As mirrorless camera shooters, we all know that getting the perfect exposure in-camera when filming outdoors in very bright and glary conditions can often be tricky and overwhelming, to say the least. Unfortunately, relying only on the rear LCD of your Sony mirrorless camera as a reference to nail down the exposure might often result in blown highlights or super dark blacks, a situation that every professional videographer typically wants to avoid.
Here are four tools that can help you to get the cleanest image possible eliminating the necessity to rely only on what you see on your camera display. This excellent video by the Academy of Storytellers will walk us through the four primary tools you can use in camera to choose a perfect exposure.
4 Tools To Help Dial in a Perfect Exposure from Story & Heart on Vimeo.
Overall, as Michael Shu points out, the optimal exposure is the primary factor in creating the cleanest image that retains as much information as possible. If you overexpose, you may lose many highlight details that later can’t be recovered in post. On the contrary, if you underexpose, some unwanted noise and artefacts will be introduced in the picture once you brighten it up in your NLE or colour grading application.
The optimal way to get the perfect exposure is by getting the bright highlights as high as you can get without clipping. This approach will give you the most amount of data in the mid-tones and shadows to play with later in post. The first tool that can help you to achieve this particular goal is a Histogram. The best part is that this tool can be commonly found in most popular DSLRs and mirrorless cameras optimised for video shooting. Typically, histogram allows you to get a rough idea of how your overall exposure is looking. Additionally, you can see when you are going too far clipping on either side.
Another tool that may come in handy is the Zebra function of your camera. Overall, this tool is amazingly helpful in making sure you don’t blow your highlights by providing a visual representation of the areas of your image where highlights are clipping. If possible program a button of your camera so that you can easily and quickly toggle on and off this extremely useful tool when filming.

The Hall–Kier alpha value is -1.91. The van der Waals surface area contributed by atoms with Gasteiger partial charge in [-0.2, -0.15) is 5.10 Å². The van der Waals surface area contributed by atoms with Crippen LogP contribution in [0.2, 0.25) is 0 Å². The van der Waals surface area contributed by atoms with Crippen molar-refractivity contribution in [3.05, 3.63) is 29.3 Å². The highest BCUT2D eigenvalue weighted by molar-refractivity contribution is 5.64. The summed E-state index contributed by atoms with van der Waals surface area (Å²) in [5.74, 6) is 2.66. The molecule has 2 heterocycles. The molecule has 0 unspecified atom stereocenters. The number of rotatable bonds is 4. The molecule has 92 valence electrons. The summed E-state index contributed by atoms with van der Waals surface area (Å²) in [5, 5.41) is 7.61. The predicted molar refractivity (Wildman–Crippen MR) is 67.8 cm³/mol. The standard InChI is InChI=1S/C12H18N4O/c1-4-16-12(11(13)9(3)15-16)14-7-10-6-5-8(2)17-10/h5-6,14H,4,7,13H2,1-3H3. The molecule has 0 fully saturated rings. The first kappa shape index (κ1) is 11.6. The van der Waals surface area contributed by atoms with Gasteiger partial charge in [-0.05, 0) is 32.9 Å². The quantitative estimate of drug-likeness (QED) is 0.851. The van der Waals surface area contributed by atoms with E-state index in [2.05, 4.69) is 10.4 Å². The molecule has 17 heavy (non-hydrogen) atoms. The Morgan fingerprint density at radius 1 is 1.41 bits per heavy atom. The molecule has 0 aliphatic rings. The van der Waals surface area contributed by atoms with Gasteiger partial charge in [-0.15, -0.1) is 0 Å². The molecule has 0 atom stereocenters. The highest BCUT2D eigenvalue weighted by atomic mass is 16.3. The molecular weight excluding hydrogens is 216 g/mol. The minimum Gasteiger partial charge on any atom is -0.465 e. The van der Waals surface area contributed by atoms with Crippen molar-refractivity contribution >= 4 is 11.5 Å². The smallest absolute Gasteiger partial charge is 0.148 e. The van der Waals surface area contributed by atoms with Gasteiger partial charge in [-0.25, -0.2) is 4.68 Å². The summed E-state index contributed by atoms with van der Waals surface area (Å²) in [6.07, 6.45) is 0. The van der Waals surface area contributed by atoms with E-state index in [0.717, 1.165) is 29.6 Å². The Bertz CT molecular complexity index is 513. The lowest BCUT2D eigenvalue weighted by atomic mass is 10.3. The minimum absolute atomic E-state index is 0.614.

The next handy tool presented in the video above is the Waveform. The x-axis of a waveform represents the width of the image, whereas the y-axes show the brightness of the pixels within that slice. Overall, it’s a tool that shows much more detail than the histogram, so you can figure out which part of the image is under- or overexposed. As-a-rule-of-thumb, when come to skin tones make sure that they fall around 50% range or a little bit higher.
The last one of the four tools suggested in the video is the RGB Parade. Essentially, it’s a waveform. The only difference is that each of the individual colour channels – red, green and blue – are displayed individually in a parade. This way you can see exactly where each colour channel falls exposure wise. Ultimately, RGB Parade is an excellent tool not only for keeping an eye on your overall exposure but also can warn you if any colour balance issues are causing clipping in your image.
The best part of using these four incredibly handy tools in-camera is that you can still utilise them once you drop your files in your favourite NLE making sure that you have the full control over the perfect exposure of your images from start to finish.
[source: Story & Heart]